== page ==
tags: ,

If you hatch your own chicks rather than purchase already sexed female chicks, one of the “by-products” will be roosters.  We can’t keep roosters in the city and even if we could, we wouldn’t need more than one for our small flock.  We had always planned to process and eat our cockerels, but when they started crowing a few weeks before I anticipated they would, we had to whisk them away to a friend’s farm until we could process them.  We planned to take a whole Saturday and do the deed ourselves, but by lucky chance, we were able to slip our six cockerels into a huge batch that our friends were having professionally processed.  I anticipate we will still need to learn to do it ourselves in the future when we hatch more eggs to replace aging hens and possibly to process even the aging hens, but for now, this worked out well for us.

We have Australorp and Australorp/Easter Egger crosses, which are not meat breeds, but egg-laying breeds.  Our processed 18 weeks old cockerels came in around 2 3/4 pounds each, which is not large, but was actually larger than I was expecting.  I was expecting their meat to be stringy, and it was a bit, but not exceptionally so.  I cooked two of them into a soup and reserved some meat for a stir-fry.  The chicken soup that I made was the most delicious chicken soup that I’ve ever tasted.  I described it to my family as tasting more chicken-y than chicken soup and it’s true.  The flavor was chicken squared.  The meat required far longer cooking time than a typical broiler, but it was very worth it.  I used the necks and feet to make a fantastic stock, which gelled impressively when refrigerated.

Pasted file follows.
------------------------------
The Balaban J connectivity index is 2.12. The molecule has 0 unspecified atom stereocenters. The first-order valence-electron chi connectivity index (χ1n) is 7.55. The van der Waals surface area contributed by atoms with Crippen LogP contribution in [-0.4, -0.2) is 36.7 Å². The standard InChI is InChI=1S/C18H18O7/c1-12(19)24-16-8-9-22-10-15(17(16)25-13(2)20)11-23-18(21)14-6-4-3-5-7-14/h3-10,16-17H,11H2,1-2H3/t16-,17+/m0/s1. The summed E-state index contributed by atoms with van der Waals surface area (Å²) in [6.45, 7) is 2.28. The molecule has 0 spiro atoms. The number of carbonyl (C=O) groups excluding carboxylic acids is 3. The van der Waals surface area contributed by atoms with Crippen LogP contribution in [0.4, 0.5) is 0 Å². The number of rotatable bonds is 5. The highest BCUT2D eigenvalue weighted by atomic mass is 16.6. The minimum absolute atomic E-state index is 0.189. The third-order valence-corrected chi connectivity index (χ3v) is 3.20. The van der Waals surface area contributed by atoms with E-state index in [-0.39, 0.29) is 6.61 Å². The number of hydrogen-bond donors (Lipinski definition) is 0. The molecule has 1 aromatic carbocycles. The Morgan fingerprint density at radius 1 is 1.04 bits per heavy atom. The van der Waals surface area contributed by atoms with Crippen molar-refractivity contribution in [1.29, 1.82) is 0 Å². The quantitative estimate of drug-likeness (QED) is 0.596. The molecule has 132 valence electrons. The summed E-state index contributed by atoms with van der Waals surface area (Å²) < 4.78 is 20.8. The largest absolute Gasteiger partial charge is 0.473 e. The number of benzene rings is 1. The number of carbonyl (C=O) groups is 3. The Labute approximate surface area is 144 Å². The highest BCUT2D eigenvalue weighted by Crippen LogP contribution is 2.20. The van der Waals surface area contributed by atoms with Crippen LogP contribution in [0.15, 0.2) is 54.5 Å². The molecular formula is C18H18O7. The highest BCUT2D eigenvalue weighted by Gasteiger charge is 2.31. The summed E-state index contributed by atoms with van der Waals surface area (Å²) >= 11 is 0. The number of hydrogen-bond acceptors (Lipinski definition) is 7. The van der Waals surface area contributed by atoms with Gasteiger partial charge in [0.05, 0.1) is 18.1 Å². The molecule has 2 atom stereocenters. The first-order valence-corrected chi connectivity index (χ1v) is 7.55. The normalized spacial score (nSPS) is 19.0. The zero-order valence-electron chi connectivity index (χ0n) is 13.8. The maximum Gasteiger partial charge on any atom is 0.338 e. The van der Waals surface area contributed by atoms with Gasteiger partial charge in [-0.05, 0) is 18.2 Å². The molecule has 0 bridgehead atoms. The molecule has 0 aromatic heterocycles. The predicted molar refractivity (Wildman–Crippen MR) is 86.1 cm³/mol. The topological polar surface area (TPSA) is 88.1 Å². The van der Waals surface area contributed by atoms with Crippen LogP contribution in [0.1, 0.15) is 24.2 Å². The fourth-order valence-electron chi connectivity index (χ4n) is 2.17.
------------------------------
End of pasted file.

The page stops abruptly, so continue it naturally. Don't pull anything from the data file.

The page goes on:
This one with the rust-colored feathers was one of our roosters. Clearly, from his facial tufting, he was one of the Easter Egger crosses.

Stuffed Platypus

June 14, 2010